Complications after simultaneous pancreas and kidney transplantation and the impact of transplanted pancreas on kidney graft function in patients with diabetes mellitus type 1
L Cierpka, J Ziaja, R Król, J Pawlicki, J Chudek, A Kolonko, A Więcek
Ann Transplant 2009; 14(1): 23-23
Background: Simultaneous pancreas and kidney transplantation (SPK) is a method of choice in the therapy of patients with chronic renal failure secondary to diabetes mellitus type 1 (IDDM). However, higher incidence of complications is observed after SPK compared to kidney transplantation alone (KTA). The aim of the study was to analyze the risk of pancreas and kidney graft loss and patients death after SPK and KTA.
Material/Methods: 32 patients after SPK were analyzed. Control group consisted of 27 patients with IDDM, who underwent cadaveric KTA.
Results: In early postoperative period 4 patients lost pancreatic graft due to
thrombosis and 1 due to infection. Three of these patients lost also kidney graft and eventually died due to bacterial and fungal infections. Ten patients (31.2%) required early re-laparotomies (bleeding - 6, pancreatic graft necrosis - 4, and others - 6).There was no primary kidney graft nonfunction (PGN) in SPK, while there were 3 PGN in KTA. During 5-years follow-up 2 patients died (1 in each group, 5-years probability of patients' survival 85% in SPK and 92% in KTA) and 4 lost their kidney grafts (2 in each group, 5-years probability o graft survival 94% in SPK and 89% in KTA). Kidney graft excretory function was slightly (NS) better in SPK.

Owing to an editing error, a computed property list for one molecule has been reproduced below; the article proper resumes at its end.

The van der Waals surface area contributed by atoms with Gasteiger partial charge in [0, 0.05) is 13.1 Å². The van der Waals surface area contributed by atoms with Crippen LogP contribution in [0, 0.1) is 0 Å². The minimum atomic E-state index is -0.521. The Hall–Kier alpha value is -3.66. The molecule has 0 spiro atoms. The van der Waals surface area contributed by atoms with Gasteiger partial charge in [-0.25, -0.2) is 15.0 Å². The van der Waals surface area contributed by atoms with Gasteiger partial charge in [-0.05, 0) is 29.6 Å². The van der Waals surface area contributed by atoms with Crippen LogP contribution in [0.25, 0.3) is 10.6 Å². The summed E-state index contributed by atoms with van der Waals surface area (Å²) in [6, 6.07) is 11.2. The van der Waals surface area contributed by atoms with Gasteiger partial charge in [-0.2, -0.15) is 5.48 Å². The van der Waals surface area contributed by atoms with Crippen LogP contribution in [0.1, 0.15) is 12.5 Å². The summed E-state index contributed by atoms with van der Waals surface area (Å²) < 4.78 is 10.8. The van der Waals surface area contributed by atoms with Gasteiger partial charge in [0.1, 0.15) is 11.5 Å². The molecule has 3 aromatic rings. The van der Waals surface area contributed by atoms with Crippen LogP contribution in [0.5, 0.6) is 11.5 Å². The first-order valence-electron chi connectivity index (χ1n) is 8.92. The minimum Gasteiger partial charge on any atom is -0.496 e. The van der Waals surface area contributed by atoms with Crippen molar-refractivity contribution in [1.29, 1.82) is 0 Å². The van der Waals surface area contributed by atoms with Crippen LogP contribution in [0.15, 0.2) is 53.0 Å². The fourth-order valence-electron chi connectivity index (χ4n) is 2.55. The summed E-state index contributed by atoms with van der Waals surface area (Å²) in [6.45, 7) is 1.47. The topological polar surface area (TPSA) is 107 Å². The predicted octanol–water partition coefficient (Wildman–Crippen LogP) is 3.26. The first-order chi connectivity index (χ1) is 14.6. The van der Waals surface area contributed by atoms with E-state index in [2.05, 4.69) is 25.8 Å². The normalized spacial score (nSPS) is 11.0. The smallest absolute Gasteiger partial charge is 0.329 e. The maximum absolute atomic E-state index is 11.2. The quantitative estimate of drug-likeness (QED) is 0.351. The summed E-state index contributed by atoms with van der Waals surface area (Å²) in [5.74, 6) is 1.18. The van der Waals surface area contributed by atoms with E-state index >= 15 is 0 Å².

Conclusions: SPK seems not to have a beneficial inï¬‚uence on kidney graft function in up to 5 years observation.